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CCII (A V, 13)

WE arrived at Ephesus on the 22nd of July, on the 620th day after the battle of Bovillae. 1 I accomplished the voyage without alarm and without sea-sickness, but somewhat slowly, owing to the crankiness of the Rhodian open ships. About the throng of legations and private suitors, and about the extraordinary crowd of people that met me even at Samos, but to a surprising extent at Ephesus, I presume that you have heard, or—" well, what is all that to me? " 2 The fact is, however, that the tithe-collectors, as though I had come with imperium, the Greeks, as though I were governor in Ephesus, 3 presented themselves to me with eagerness. This will, I am sure, convince you that the professions I have been making these many years past are now being put to the test. But I shall, I hope, stick to the principles which I learnt from you, and give full satisfaction to everyone, and with the less difficulty that the contracts in my province have been settled. 4

I did not neglect your little affairs at Ephesus, and although Thermus 5 before my arrival had been most courteous in his promises to all your agents, yet I introduced Philogenes and Seius to him, and recommended Xeno of Apollonis. In a word, he undertook to do everything. I besides submitted to Philogenes an account of the note of exchange, which I had negotiated with you. So enough of that. I return to affairs in the city. In the name of fortune, since you are remaining at Rome, I beg of you, use every means of supporting and fortifying the position that I am not to be left in office more than a year, without even an intercalation. Next fulfil all my commissions, and especially in regard to that domestic matter get rid of the difficulty with which you are acquainted. 6 Next to that do so in the matter of Caesar: it was on your advice that I set my heart on him, and I do not repent. And, as you well understand how it is my nature to know and care for what is going on in public affairs—going on, do I say? nay, rather what is going to happen—write me everything at full length, and that with the utmost precision, and especially whether there is any breakdown in the trials that have either taken place or are about to do so. As to the water, if you are looking after it, and if Philippus is taking any steps, please attend to what is done.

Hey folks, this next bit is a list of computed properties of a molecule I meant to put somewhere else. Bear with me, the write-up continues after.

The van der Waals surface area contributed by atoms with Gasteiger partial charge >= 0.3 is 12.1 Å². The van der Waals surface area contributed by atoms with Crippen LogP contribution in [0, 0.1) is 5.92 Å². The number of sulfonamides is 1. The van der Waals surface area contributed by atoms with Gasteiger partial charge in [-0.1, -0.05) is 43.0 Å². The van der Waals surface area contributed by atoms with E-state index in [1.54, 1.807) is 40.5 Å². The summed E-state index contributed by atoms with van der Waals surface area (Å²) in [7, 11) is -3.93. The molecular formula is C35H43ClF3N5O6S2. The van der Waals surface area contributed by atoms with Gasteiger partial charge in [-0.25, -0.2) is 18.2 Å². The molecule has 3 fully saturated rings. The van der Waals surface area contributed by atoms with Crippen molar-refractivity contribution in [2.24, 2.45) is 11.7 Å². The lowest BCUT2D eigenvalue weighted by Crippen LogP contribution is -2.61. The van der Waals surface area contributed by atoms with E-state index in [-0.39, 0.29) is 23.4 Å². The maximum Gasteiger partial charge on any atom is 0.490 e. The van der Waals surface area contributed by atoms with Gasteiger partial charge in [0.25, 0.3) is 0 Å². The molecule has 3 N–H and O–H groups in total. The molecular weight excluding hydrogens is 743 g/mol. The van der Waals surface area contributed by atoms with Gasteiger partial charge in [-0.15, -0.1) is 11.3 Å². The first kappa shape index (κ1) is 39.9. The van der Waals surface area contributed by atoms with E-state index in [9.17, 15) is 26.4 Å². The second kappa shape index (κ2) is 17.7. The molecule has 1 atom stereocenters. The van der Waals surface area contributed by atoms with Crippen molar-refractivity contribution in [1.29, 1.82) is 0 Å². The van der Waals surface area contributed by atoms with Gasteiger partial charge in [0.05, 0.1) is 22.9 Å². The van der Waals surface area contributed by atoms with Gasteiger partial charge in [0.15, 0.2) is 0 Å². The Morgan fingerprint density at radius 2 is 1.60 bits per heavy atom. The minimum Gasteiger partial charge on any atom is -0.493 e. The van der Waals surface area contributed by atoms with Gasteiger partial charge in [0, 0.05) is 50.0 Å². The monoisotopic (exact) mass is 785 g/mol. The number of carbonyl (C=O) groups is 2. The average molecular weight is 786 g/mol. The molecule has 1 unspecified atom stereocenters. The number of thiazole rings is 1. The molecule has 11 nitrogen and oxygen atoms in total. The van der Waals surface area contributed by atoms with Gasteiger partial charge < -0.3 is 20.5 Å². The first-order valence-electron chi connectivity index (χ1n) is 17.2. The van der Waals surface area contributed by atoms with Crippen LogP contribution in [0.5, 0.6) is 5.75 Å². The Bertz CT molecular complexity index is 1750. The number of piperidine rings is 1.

1 The murder of Clodius, 18 January, B.C. 52.

2 These words Boot and others suppose to be put into Atticus's mouth: "Or I suppose you will say, 'What have I to do with that?"' It is unlike Cicero to suppose Atticus to he indifferent to anything that affects himself. It would he easier with Schutz to alter me to te. After the aut he was going to put another infinitive clause, but breaks off and dismisses the subject, only referring afterwards to one class of people who came to him, i.e., the publicani.

3 I.e., propraetor of Asia, of which Ephesus was the chief town.

4 The contracts for collecting the decumae B.C. 51. Those for the next year he had to superintend.

5 Q. Minucius Thermus, propraetor of Asia. He was an Optimate and took the side of Pompey in the civil war of B.C. 49.48, which he survived.

6 The marriage of his daughter, and perhaps his growing dissatisfaction with Terentia.

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